Thursday, June 24: I presented my research updates at the medical devices meeting today with Mark, Ileana, and Amy. Ileana brought up several interesting questions about cardiomyocyte retention in the scaffold (which I will carry over to the SS lab). Amy recommended using teflon sheets to reduce the friction between the rod and the mold and brought up the question of whether media would be introduced into the fixed or twisting end of the tube. I attended the Skylar Scott lab meeting afterwards and learned more about the bioink that will be used to print the 3D cell tube scaffold. I plan on setting up weekly meetings with the SS team as well.

I had my last meeting with Fredrik and Sam to discuss the bioreactor model once more. We agreed to try out the components that Fredrik ordered on our first run of the bioreactor print before making new design decisions. I will also be CADing a new bioreactor design using the smaller servo motors from Sam and Tony.

Wednesday, June 23: I spent the day in the SS lab synthesizing my own fibrin gel with Josh and running my first 3D printing trial for the bioreactor with Fredrik. I also ran my first 3D print today! Fredrik taught me how to export the Onshape design to the lab's 3D printing laptop and set up the 3D printing orientation (keep holes in the z-direction since z-direction printing has highest resolution), supports, and offset. I also learned how to work with the resin printer, set up the isopropanol wash, remove the print from the plunger/scrape off the supports using pliers/sanding the top of the print to even out the surface, air-spray dry the print, and use the UV curing device. By the end of the day, I successfully printed the luer-to-tissue shaft and part of the bioreactor mold (which could fit together)! I'll bring my prints, the fibrin gel, and one of Jessi's current bioreactor model to BDML tomorrow.

Fredrik followed up on the motor debate and brought up a point that the limited rotational motion of the servo motor may be inconvenient for tube twisting (if the tube is set up on a shaft that is already at its rotational limit, it can only rotate in one direction instead of two). I'll discuss this with Sam tomorrow.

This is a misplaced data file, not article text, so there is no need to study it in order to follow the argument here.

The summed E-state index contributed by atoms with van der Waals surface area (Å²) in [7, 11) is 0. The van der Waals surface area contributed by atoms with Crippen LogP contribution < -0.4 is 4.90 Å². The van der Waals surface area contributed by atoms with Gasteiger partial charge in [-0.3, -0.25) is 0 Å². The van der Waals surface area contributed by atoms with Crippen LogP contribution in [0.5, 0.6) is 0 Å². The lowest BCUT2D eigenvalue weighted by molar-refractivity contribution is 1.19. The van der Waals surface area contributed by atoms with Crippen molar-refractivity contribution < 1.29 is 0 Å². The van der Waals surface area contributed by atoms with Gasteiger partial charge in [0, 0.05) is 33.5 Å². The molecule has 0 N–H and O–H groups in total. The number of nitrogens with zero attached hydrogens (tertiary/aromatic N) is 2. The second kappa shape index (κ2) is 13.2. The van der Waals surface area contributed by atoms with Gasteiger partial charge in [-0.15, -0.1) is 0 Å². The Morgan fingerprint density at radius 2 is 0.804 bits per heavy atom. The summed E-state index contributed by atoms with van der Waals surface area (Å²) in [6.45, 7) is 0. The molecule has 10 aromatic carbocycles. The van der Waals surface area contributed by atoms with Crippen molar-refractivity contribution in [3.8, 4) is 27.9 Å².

Luer to Tissue Shaft

Tuesday, June 22: Julia gave Becky and me a lab safety tour today. I then had a 2.25 hour meeting with Sam to go over the bioreactor design on Onshape and discussed motor choice, bearing placement in the mold, and design choices for the luer-to-tissue fitting.

I will be going to the SS lab tomorrow to create my own fibrin scaffold and test its material properties.

Monday, June 21: I attended the SURI kickoff today and was introduced to the other SURI interns this summer (shoutout Becky!). I came to lab in the afternoon and completed some program paperwork, read a paper on left ventricle twisting, and learned the mechanics behind torsional deformation of circular rods/tubes which will be applicable for the cell tube. I set up a meeting with Sam to discuss the Onshape bioreactor design. Dane also showed me a live demo of the gecko adhesive working to hold up a ball!


June 16: We held our second cross-lab meeting today to discuss the project goals and design. The overarching first-pass goal of the project is to apply torque to a tube of cardiomyocyte cell tissue, disconnect the tube from the device, and observe cardiomyocyte beating and force alignment. I'll be working with Mark C, Ali, Ileana, Sam (BDML) and Mark SS, Fredrik, Jessi, and Jonathan (Skylar Scott lab) to try and integrate torque to the bioreactor. We looked over Fredrik's preliminary CAD design based on the existing bioreactor and discussed the potential components and materials needed. I'm planning to meet with Fredrik and Sam to understand and refine that design (and potentially build a physical 3D model of the bioreactor to gain a more hands-on understanding), and I'll read up on Jessi's papers about cardiomyocyte growth and development.

I'll also be assisting Ali and Ileana with marker-tracking for their heart sleeve project. I'm currently following some tutorials to learn how to use DLTdv8 in MATLAB.

May 27: I visited the Skylar Scott lab for the first time and met with Jessi, Fredrik, and Mark SS to see the bioreactor and discuss potential modification strategies. I took pictures of the bioreactor, showed the BDML members during our medical device meeting, and shared the strategies we had discussed in the SS lab.

April 27: I had my first cross-lab meeting with Mark C, Mark SS, Ali, Ileana, and Fredrik to discuss the premise of the project.


Page last modified on July 26, 2021, at 09:45 PM